ability, jumping, udder problems, not responding to footrot control, etc. Also
                                              mark any problem animals that you identified from your production records.
                                              These are all candidates for culling.
                                         3.   Then go through your ewes again and put one mark of a different color on those
                                              ewes with generally low EPDs. (You=ve already given two marks to the lowest
                                              EPD ewes in step #1. The ewes in step #3 may be better than the bottom, but they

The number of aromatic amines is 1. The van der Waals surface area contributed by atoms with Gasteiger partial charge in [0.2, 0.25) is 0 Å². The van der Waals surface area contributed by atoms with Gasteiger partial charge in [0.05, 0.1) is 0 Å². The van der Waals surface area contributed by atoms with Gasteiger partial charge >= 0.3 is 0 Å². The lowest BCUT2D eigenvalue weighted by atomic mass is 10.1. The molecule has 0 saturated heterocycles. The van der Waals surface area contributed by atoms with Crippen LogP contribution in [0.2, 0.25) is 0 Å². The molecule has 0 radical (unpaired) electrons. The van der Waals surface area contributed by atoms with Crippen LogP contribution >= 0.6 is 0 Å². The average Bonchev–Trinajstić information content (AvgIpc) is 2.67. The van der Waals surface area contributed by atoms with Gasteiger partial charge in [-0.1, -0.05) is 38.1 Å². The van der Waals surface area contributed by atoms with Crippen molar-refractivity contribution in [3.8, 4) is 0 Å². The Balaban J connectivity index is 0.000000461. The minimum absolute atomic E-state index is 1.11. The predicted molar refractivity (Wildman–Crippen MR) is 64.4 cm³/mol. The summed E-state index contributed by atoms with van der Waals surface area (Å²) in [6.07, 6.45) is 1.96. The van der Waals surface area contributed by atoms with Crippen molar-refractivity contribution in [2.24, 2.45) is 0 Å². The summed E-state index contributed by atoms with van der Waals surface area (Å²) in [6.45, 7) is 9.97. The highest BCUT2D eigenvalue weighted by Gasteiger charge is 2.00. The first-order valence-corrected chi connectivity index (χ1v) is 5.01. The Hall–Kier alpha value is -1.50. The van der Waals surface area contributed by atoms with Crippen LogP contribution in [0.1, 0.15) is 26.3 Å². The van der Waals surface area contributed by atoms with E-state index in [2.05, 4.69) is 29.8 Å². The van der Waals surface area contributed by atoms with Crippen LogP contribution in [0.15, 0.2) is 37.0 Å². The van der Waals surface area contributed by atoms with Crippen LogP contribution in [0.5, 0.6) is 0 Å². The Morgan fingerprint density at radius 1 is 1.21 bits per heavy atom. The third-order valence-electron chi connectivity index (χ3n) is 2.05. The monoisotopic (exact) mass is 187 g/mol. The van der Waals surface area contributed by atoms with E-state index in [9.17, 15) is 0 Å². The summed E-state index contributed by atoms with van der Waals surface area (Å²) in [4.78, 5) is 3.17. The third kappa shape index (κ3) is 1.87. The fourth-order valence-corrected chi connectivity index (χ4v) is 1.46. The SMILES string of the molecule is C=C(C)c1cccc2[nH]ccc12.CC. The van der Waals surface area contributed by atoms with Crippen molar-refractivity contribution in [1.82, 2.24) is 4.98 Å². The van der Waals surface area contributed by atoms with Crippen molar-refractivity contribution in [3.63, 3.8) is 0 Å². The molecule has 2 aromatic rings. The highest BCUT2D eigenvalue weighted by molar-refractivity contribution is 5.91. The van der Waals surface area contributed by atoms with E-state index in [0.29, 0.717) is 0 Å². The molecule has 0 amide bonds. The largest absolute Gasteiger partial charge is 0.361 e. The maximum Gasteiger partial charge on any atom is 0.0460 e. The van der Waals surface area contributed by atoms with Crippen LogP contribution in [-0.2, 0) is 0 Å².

are still genetically inferior).
                                         4.   Now the final decision: cull any ewe with two or more marks.
                                      What about a ewe with only one mark? Here, you must choose between selecting on
                                      EPDs vs selecting on visual appraisal. Rule-of-Thumb: whenever possible, cull the ewes
                                      with low genetic value. Culling based on genetics has long-term effects in your flock, and
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             culling the low end of your flock will automatically improve your flock=s average. Draw a
             line at low EPDs. Cull all ewes below that line. Otherwise, ewes with low EPDs will pass
             their poor genetics to their progeny, which will haunt your flock for generations.